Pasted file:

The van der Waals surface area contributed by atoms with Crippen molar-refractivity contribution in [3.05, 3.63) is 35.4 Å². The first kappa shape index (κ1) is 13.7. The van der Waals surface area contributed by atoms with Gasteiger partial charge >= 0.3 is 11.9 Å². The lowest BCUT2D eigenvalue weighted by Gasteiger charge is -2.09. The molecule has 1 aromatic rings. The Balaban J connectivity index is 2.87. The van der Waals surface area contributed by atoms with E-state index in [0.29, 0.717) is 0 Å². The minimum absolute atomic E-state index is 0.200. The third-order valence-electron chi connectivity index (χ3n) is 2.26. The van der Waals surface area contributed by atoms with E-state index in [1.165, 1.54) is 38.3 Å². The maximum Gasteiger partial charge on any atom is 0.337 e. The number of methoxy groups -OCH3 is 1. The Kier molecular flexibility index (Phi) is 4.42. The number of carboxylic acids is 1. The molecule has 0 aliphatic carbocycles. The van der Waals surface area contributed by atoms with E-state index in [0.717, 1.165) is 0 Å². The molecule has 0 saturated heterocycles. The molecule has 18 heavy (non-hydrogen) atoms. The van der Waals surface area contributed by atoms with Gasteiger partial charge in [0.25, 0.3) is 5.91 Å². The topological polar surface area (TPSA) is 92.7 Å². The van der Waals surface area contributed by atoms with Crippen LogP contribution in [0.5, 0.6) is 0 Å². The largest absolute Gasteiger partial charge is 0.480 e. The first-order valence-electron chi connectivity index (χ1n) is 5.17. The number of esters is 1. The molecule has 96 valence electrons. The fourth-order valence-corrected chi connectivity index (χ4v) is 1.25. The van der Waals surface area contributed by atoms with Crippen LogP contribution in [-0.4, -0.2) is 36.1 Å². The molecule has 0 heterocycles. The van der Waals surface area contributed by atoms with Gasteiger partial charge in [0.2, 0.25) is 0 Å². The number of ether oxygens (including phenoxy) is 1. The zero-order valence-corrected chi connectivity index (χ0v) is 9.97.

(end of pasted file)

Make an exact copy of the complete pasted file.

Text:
The van der Waals surface area contributed by atoms with Crippen molar-refractivity contribution in [3.05, 3.63) is 35.4 Å². The first kappa shape index (κ1) is 13.7. The van der Waals surface area contributed by atoms with Gasteiger partial charge >= 0.3 is 11.9 Å². The lowest BCUT2D eigenvalue weighted by Gasteiger charge is -2.09. The molecule has 1 aromatic rings. The Balaban J connectivity index is 2.87. The van der Waals surface area contributed by atoms with E-state index in [0.29, 0.717) is 0 Å². The minimum absolute atomic E-state index is 0.200. The third-order valence-electron chi connectivity index (χ3n) is 2.26. The van der Waals surface area contributed by atoms with E-state index in [1.165, 1.54) is 38.3 Å². The maximum Gasteiger partial charge on any atom is 0.337 e. The number of methoxy groups -OCH3 is 1. The Kier molecular flexibility index (Phi) is 4.42. The number of carboxylic acids is 1. The molecule has 0 aliphatic carbocycles. The van der Waals surface area contributed by atoms with E-state index in [0.717, 1.165) is 0 Å². The molecule has 0 saturated heterocycles. The molecule has 18 heavy (non-hydrogen) atoms. The van der Waals surface area contributed by atoms with Gasteiger partial charge in [0.25, 0.3) is 5.91 Å². The topological polar surface area (TPSA) is 92.7 Å². The van der Waals surface area contributed by atoms with Crippen LogP contribution in [0.5, 0.6) is 0 Å². The largest absolute Gasteiger partial charge is 0.480 e. The first-order valence-electron chi connectivity index (χ1n) is 5.17. The number of esters is 1. The molecule has 96 valence electrons. The fourth-order valence-corrected chi connectivity index (χ4v) is 1.25. The van der Waals surface area contributed by atoms with Crippen LogP contribution in [-0.4, -0.2) is 36.1 Å². The molecule has 0 heterocycles. The van der Waals surface area contributed by atoms with Gasteiger partial charge in [0.2, 0.25) is 0 Å². The number of ether oxygens (including phenoxy) is 1. The zero-order valence-corrected chi connectivity index (χ0v) is 9.97.